From big to thick data: how do we make sense of the impacts of Covid 19?

7 min readMay 4, 2020
Andrea Siodmok,

We’re currently in a surreal place and while many people talk about moving from an emergency response to a recovery and renewal, it’s important we can come up for air and reflect on what we’re experiencing in this situation.

  • How can we take a step back from how the virus and its implications is impacting us everyday? How can we create meaning for ourselves?
  • How can we still feel “at home” while the world around us has turned upside down? How can we help shape this future while acknowledging we can’t control what happens next?
  • How can we use live data to respond quickly while using qualitative data to make sense of the shifts that we can’t yet see?

To help make sense of all these complex questions, I’ve found Andrea Siodmok from Policy Lab’s participatory policy design ladder as a helpful framework to use. This helps us avoid discriminating between “hard” quantitative data being more important than “softer” qualitative data, but instead seeing them across a spectrum with different purposes and more importantly as complementary.

From this, we can see how we can start making sense of the impacts of Covid 19 on people and how we might work with them on what happens next. These could break down into:

  • How can we use data to track the impact of the virus to better reduce it?
  • How can we use data to track how people act in any exit from lockdown?
  • How can we capture & share stories of people’s lived experiences?

1. How can we use data to track the impact of the virus to better reduce it?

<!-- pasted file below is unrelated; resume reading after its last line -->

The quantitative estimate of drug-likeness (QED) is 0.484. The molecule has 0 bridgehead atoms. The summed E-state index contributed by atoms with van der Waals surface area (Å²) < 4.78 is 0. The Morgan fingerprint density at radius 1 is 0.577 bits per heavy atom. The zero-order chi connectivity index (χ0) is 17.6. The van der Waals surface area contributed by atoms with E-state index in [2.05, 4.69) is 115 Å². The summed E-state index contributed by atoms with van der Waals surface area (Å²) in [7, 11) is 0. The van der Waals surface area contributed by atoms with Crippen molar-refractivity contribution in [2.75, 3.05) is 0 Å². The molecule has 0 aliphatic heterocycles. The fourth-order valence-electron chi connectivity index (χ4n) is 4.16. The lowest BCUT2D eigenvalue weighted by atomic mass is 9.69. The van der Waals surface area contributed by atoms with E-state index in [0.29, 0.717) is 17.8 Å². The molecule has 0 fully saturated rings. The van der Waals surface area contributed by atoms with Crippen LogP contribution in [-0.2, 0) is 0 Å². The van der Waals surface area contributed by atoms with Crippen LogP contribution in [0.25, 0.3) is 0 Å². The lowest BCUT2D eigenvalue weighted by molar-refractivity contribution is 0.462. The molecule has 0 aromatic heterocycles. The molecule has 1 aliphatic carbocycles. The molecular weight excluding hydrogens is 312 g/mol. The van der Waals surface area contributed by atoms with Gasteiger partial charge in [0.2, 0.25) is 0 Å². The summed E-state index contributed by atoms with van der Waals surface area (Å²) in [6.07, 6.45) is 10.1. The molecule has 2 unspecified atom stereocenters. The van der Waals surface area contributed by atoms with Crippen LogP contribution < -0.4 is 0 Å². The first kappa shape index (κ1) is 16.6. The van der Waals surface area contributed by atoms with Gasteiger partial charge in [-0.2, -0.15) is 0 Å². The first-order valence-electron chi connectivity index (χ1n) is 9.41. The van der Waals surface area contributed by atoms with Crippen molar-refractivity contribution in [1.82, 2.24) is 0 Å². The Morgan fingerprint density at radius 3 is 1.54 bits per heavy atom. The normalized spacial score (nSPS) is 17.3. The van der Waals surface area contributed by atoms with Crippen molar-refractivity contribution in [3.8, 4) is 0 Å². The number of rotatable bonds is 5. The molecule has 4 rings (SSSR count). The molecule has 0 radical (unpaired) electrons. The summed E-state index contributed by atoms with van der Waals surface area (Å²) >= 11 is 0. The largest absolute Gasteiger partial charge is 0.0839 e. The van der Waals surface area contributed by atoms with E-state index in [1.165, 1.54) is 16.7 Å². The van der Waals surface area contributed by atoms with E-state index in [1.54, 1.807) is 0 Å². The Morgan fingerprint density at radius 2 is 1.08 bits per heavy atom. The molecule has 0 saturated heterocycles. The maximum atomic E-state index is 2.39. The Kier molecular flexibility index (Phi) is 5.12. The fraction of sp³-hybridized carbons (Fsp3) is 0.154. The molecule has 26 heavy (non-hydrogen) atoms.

Sharing data about the spread of the virus feels both a necessity to help public services best plan & respond, an anxiety-inducer as the rates kept shooting up the graph and a criteria for how and where we might exit from lock down, called by some the rhythm of the “hammer and the dance”.

Real time data is also being used to understand need (i.e. people who need to be shielded, people who are in urgent need of food, etc.), supplies (food, PPE, etc.) and the resilience of services to respond to the emergency. However, increasingly more networked approaches will be used like contact tracing, but how could this approach also help identify how vulnerable or resilient people are and what inequalities people are facing?

NESTA has complied how cities are using data to better manage the impact of the virus and tackle it

2. How can we use data to track how people act in any exit from lockdown?

If and when we exit lock down, how the public understands what they’re allowed to do and why it’s important will be critical to how they behave and how they influence the spread of the virus. If they don’t understand the implications of their behaviours, or worse if they don’t believe them, or if they think the risk is worth taking, they will help increase the spread of the virus. It could mean that public behaviour determines whether or not we have a slow exit from lockdown or more adaptive triggering where we come in and out of lockdown.

How can we capture how people use and interact with spaces as we exit from lockdown?

  • Uncover the unseen: Reveal underlying issues and topics through how people act in public spaces
  • Value feeling as well as need: collect emotional, sensory and experiential data and take it as seriously as facts and figures